William Rich of real-estate research firm Delta Associates says hotel/condos draw urbanites who travel frequently, don’t spend a lot of time at home, and don’t like to cook or worry about mowing the lawn. Downsizing empty-nesters make up a big chunk of the market, as do young professionals with no children.
“Hotel/condos target those who don’t want to have to worry about any type of maintenance,” says Rich.
The idea of living in a hotel is not new. In the early 20th century, luxury hotels like the Waldorf-Astoria and the Plaza in Manhattan had many full-time residents, although most were renters, not owners. In the 1980s, the Watergate in Foggy Bottom earned the nickname “White House West” for the Reagan friends and allies from California who lived in the hotel for months at a time.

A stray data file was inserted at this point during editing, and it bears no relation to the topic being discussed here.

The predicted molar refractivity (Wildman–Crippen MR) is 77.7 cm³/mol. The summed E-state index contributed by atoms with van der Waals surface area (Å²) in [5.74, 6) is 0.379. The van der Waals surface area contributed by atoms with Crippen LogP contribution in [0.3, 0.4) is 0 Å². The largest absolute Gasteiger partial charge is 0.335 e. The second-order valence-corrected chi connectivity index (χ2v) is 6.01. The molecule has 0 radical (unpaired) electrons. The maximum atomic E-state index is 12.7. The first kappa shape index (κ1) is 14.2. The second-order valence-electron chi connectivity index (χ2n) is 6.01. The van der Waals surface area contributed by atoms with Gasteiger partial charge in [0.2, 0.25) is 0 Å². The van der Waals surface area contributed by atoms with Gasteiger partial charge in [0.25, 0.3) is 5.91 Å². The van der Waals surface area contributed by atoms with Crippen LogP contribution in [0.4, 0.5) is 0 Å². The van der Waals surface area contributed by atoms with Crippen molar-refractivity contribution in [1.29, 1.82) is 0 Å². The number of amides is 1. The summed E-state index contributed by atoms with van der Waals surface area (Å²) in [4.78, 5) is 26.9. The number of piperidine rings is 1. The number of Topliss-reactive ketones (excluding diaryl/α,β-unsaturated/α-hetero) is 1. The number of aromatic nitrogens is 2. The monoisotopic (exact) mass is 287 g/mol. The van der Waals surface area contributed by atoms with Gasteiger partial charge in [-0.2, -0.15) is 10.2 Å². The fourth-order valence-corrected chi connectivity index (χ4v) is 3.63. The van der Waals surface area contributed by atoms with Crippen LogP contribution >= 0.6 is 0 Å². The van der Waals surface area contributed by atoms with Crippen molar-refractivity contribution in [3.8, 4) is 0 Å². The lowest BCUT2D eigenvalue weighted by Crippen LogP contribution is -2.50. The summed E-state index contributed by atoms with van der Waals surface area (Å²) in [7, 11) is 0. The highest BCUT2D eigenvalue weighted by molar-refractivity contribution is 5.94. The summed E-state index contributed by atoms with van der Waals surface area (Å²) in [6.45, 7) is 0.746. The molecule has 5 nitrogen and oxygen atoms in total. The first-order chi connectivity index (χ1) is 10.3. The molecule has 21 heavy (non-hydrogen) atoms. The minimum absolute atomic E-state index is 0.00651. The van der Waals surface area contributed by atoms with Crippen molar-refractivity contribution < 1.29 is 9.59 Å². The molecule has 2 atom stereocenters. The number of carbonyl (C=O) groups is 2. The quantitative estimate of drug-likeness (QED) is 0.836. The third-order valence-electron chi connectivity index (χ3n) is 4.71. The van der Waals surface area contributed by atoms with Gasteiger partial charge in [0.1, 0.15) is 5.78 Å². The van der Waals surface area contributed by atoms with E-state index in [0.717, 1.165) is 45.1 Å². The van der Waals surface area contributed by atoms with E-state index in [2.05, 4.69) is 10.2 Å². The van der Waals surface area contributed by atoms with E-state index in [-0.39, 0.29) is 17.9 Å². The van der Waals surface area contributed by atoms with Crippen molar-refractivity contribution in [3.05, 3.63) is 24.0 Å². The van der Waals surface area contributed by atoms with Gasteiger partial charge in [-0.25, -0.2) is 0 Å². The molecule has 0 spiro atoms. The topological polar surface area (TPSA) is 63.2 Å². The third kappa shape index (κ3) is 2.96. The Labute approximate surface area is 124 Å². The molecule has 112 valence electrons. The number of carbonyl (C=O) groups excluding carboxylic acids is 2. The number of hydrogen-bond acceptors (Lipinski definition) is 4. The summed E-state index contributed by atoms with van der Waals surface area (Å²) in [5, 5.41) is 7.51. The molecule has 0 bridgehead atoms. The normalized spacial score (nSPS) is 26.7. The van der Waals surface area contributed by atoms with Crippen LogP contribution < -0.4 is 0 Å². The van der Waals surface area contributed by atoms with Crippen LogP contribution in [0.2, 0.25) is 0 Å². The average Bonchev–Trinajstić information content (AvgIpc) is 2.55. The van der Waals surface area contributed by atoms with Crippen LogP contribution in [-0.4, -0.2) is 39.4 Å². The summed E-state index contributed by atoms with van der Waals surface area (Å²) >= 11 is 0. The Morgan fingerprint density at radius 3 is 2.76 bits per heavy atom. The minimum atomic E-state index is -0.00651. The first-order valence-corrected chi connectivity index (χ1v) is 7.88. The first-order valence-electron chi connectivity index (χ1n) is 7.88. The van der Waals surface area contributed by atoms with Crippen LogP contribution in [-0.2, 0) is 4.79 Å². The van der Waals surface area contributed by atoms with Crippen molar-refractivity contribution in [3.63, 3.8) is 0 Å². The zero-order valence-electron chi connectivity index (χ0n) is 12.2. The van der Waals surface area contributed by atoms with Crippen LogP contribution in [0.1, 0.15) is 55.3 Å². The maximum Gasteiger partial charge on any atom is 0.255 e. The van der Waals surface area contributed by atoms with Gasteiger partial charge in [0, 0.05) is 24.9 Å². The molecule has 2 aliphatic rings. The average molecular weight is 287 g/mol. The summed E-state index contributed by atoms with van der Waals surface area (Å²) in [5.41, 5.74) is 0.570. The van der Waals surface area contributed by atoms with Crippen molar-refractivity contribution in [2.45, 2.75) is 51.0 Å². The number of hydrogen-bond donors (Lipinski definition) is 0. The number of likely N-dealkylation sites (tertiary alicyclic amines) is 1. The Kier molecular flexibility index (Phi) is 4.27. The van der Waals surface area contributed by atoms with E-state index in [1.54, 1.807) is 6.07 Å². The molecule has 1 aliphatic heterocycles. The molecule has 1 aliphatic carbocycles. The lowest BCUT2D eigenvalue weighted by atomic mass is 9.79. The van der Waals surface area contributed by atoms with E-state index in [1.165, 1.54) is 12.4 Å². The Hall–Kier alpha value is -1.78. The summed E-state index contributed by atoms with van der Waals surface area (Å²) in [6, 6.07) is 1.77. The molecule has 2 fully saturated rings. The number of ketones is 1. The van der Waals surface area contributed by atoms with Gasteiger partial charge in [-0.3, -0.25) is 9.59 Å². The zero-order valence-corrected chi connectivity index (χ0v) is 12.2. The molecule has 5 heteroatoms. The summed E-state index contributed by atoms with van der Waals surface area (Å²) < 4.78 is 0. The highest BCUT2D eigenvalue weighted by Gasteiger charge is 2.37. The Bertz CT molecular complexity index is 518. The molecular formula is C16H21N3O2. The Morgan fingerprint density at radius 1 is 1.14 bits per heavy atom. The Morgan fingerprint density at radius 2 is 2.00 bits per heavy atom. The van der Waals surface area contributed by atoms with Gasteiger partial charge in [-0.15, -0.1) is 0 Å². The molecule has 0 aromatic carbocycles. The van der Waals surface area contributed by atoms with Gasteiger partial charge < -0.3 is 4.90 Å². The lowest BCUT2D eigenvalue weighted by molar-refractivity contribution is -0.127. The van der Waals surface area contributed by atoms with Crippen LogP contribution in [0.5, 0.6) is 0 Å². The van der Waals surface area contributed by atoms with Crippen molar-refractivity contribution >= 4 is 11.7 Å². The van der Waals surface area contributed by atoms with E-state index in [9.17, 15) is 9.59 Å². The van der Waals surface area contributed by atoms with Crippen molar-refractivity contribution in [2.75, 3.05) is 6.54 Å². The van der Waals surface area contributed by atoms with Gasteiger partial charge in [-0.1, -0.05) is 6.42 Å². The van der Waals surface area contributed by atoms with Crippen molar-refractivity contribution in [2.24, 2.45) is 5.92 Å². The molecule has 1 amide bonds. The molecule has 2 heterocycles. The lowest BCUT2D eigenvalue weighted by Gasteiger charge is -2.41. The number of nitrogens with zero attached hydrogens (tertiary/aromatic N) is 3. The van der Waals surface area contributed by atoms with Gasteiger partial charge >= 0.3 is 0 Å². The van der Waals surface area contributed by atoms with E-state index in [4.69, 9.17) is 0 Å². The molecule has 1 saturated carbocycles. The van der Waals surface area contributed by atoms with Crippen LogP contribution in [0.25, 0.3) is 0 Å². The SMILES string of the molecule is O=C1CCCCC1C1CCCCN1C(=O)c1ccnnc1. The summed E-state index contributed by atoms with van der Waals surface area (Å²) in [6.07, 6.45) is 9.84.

The Ritz-Carlton introduced Washington to hotel-affiliated condos when it opened its Ritz-Carlton Residences, first in the West End in 2000 then in Georgetown in 2003. Ritz targeted Washington’s wealthy—names like Republican insider Tom Korologos and former Hewlett-Packard head Carly Fiorina—and offered amenities such as libraries, butlers, and staff quarters. Today the bulk of the condos in the Ritz-Carlton Georgetown are worth more than $2 million.
Joe Long, an executive at Kimpton Hotels—the boutique chain that manages Hotel Palomar—says that hotels like the Ritz-Carlton and the Four Seasons began incorporating residential components more than ten years ago to help finance the running of a five-star hotel.